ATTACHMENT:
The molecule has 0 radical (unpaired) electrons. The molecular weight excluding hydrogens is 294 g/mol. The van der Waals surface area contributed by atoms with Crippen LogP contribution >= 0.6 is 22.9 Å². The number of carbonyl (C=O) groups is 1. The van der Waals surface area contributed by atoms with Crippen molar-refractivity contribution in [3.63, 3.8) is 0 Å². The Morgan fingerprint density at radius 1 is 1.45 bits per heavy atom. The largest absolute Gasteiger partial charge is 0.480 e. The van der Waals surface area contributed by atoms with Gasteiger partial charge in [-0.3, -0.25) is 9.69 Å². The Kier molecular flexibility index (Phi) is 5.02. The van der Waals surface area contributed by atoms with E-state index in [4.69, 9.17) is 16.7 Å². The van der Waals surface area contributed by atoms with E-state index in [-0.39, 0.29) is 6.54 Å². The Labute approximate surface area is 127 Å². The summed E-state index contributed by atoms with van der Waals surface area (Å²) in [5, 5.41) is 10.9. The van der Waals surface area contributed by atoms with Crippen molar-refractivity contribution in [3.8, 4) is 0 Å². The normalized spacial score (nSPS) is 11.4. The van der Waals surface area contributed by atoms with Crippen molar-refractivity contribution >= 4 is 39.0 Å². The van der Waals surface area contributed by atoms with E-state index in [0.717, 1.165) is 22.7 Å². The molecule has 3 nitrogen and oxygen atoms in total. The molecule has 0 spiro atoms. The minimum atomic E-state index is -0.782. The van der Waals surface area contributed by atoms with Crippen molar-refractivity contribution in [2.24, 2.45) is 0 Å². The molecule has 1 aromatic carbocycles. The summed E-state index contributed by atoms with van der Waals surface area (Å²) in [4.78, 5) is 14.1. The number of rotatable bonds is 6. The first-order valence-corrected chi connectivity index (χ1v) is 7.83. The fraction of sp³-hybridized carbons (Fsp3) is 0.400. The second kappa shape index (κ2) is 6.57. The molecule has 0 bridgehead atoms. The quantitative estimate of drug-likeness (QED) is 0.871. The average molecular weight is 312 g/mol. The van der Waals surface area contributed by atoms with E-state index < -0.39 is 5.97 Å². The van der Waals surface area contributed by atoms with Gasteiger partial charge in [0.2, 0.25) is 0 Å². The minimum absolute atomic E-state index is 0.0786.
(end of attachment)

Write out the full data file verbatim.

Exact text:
The molecule has 0 radical (unpaired) electrons. The molecular weight excluding hydrogens is 294 g/mol. The van der Waals surface area contributed by atoms with Crippen LogP contribution >= 0.6 is 22.9 Å². The number of carbonyl (C=O) groups is 1. The van der Waals surface area contributed by atoms with Crippen molar-refractivity contribution in [3.63, 3.8) is 0 Å². The Morgan fingerprint density at radius 1 is 1.45 bits per heavy atom. The largest absolute Gasteiger partial charge is 0.480 e. The van der Waals surface area contributed by atoms with Gasteiger partial charge in [-0.3, -0.25) is 9.69 Å². The Kier molecular flexibility index (Phi) is 5.02. The van der Waals surface area contributed by atoms with E-state index in [4.69, 9.17) is 16.7 Å². The van der Waals surface area contributed by atoms with E-state index in [-0.39, 0.29) is 6.54 Å². The Labute approximate surface area is 127 Å². The summed E-state index contributed by atoms with van der Waals surface area (Å²) in [5, 5.41) is 10.9. The van der Waals surface area contributed by atoms with Crippen molar-refractivity contribution in [3.8, 4) is 0 Å². The normalized spacial score (nSPS) is 11.4. The van der Waals surface area contributed by atoms with Crippen molar-refractivity contribution >= 4 is 39.0 Å². The van der Waals surface area contributed by atoms with E-state index in [0.717, 1.165) is 22.7 Å². The molecule has 3 nitrogen and oxygen atoms in total. The molecule has 0 spiro atoms. The minimum atomic E-state index is -0.782. The van der Waals surface area contributed by atoms with Crippen molar-refractivity contribution in [2.24, 2.45) is 0 Å². The molecule has 1 aromatic carbocycles. The summed E-state index contributed by atoms with van der Waals surface area (Å²) in [4.78, 5) is 14.1. The number of rotatable bonds is 6. The first-order valence-corrected chi connectivity index (χ1v) is 7.83. The fraction of sp³-hybridized carbons (Fsp3) is 0.400. The second kappa shape index (κ2) is 6.57. The molecule has 0 bridgehead atoms. The quantitative estimate of drug-likeness (QED) is 0.871. The average molecular weight is 312 g/mol. The van der Waals surface area contributed by atoms with E-state index < -0.39 is 5.97 Å². The van der Waals surface area contributed by atoms with Gasteiger partial charge in [0.2, 0.25) is 0 Å². The minimum absolute atomic E-state index is 0.0786.